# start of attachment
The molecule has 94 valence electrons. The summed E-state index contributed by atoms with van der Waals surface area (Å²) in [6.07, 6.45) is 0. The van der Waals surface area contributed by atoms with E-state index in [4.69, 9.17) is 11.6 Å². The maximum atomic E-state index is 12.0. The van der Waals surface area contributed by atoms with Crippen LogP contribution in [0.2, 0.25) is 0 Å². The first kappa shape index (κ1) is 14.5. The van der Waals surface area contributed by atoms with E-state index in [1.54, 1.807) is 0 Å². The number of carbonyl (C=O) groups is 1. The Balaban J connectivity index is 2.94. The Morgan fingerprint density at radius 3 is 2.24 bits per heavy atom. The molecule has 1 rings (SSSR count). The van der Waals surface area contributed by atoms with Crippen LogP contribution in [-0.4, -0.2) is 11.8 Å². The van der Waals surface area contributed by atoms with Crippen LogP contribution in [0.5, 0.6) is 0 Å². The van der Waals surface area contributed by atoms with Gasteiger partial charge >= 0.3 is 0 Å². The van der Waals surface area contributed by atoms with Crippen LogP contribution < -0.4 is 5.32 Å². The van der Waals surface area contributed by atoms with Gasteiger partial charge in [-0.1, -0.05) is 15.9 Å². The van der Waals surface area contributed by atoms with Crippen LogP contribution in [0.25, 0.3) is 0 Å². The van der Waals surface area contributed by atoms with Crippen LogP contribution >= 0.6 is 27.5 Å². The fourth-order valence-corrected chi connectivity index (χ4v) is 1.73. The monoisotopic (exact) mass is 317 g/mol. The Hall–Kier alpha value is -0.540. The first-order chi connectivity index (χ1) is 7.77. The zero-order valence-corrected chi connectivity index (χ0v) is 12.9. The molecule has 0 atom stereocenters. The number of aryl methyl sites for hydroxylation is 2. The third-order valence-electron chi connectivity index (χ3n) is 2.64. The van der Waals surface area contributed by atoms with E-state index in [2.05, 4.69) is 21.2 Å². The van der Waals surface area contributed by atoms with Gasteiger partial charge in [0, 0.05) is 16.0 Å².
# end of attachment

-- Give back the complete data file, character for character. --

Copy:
The molecule has 94 valence electrons. The summed E-state index contributed by atoms with van der Waals surface area (Å²) in [6.07, 6.45) is 0. The van der Waals surface area contributed by atoms with E-state index in [4.69, 9.17) is 11.6 Å². The maximum atomic E-state index is 12.0. The van der Waals surface area contributed by atoms with Crippen LogP contribution in [0.2, 0.25) is 0 Å². The first kappa shape index (κ1) is 14.5. The van der Waals surface area contributed by atoms with E-state index in [1.54, 1.807) is 0 Å². The number of carbonyl (C=O) groups is 1. The Balaban J connectivity index is 2.94. The Morgan fingerprint density at radius 3 is 2.24 bits per heavy atom. The molecule has 1 rings (SSSR count). The van der Waals surface area contributed by atoms with Crippen LogP contribution in [-0.4, -0.2) is 11.8 Å². The van der Waals surface area contributed by atoms with Crippen LogP contribution in [0.5, 0.6) is 0 Å². The van der Waals surface area contributed by atoms with Gasteiger partial charge >= 0.3 is 0 Å². The van der Waals surface area contributed by atoms with Crippen LogP contribution < -0.4 is 5.32 Å². The van der Waals surface area contributed by atoms with Gasteiger partial charge in [-0.1, -0.05) is 15.9 Å². The van der Waals surface area contributed by atoms with Crippen LogP contribution in [0.25, 0.3) is 0 Å². The van der Waals surface area contributed by atoms with Crippen LogP contribution >= 0.6 is 27.5 Å². The fourth-order valence-corrected chi connectivity index (χ4v) is 1.73. The monoisotopic (exact) mass is 317 g/mol. The Hall–Kier alpha value is -0.540. The first-order chi connectivity index (χ1) is 7.77. The zero-order valence-corrected chi connectivity index (χ0v) is 12.9. The molecule has 0 atom stereocenters. The number of aryl methyl sites for hydroxylation is 2. The third-order valence-electron chi connectivity index (χ3n) is 2.64. The van der Waals surface area contributed by atoms with E-state index in [2.05, 4.69) is 21.2 Å². The van der Waals surface area contributed by atoms with Gasteiger partial charge in [0, 0.05) is 16.0 Å².